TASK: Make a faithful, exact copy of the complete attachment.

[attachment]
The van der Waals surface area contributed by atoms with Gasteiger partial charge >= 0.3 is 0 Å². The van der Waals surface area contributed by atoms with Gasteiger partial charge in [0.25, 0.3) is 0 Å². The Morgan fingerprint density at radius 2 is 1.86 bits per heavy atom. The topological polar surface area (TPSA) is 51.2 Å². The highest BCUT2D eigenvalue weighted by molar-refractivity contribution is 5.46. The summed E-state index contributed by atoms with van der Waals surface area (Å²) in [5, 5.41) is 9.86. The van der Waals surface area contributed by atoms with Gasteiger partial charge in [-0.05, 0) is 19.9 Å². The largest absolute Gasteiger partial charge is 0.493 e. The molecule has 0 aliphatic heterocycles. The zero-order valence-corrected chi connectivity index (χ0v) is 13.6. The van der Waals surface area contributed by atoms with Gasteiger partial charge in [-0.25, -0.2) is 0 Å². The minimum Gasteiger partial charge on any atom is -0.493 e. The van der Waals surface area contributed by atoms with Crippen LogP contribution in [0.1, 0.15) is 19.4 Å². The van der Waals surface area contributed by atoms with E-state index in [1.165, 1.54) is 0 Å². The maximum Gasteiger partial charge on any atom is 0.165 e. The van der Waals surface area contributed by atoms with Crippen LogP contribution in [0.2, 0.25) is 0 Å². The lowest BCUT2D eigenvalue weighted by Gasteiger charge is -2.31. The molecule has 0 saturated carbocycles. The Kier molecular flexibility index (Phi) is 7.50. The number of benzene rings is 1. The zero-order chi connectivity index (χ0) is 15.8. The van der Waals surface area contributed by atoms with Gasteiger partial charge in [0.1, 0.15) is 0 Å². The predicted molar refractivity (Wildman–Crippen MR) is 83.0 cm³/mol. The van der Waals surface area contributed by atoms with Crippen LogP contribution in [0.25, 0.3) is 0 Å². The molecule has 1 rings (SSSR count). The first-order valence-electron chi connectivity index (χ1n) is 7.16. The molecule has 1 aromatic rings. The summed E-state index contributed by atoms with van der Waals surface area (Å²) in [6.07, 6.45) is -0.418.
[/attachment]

The van der Waals surface area contributed by atoms with Gasteiger partial charge >= 0.3 is 0 Å². The van der Waals surface area contributed by atoms with Gasteiger partial charge in [0.25, 0.3) is 0 Å². The Morgan fingerprint density at radius 2 is 1.86 bits per heavy atom. The topological polar surface area (TPSA) is 51.2 Å². The highest BCUT2D eigenvalue weighted by molar-refractivity contribution is 5.46. The summed E-state index contributed by atoms with van der Waals surface area (Å²) in [5, 5.41) is 9.86. The van der Waals surface area contributed by atoms with Gasteiger partial charge in [-0.05, 0) is 19.9 Å². The largest absolute Gasteiger partial charge is 0.493 e. The molecule has 0 aliphatic heterocycles. The zero-order valence-corrected chi connectivity index (χ0v) is 13.6. The van der Waals surface area contributed by atoms with Gasteiger partial charge in [-0.25, -0.2) is 0 Å². The minimum Gasteiger partial charge on any atom is -0.493 e. The van der Waals surface area contributed by atoms with Crippen LogP contribution in [0.1, 0.15) is 19.4 Å². The van der Waals surface area contributed by atoms with E-state index in [1.165, 1.54) is 0 Å². The maximum Gasteiger partial charge on any atom is 0.165 e. The van der Waals surface area contributed by atoms with Crippen LogP contribution in [0.2, 0.25) is 0 Å². The lowest BCUT2D eigenvalue weighted by Gasteiger charge is -2.31. The molecule has 0 saturated carbocycles. The Kier molecular flexibility index (Phi) is 7.50. The number of benzene rings is 1. The zero-order chi connectivity index (χ0) is 15.8. The van der Waals surface area contributed by atoms with Gasteiger partial charge in [0.1, 0.15) is 0 Å². The predicted molar refractivity (Wildman–Crippen MR) is 83.0 cm³/mol. The van der Waals surface area contributed by atoms with Crippen LogP contribution in [0.25, 0.3) is 0 Å². The molecule has 1 rings (SSSR count). The first-order valence-electron chi connectivity index (χ1n) is 7.16. The molecule has 1 aromatic rings. The summed E-state index contributed by atoms with van der Waals surface area (Å²) in [6.07, 6.45) is -0.418.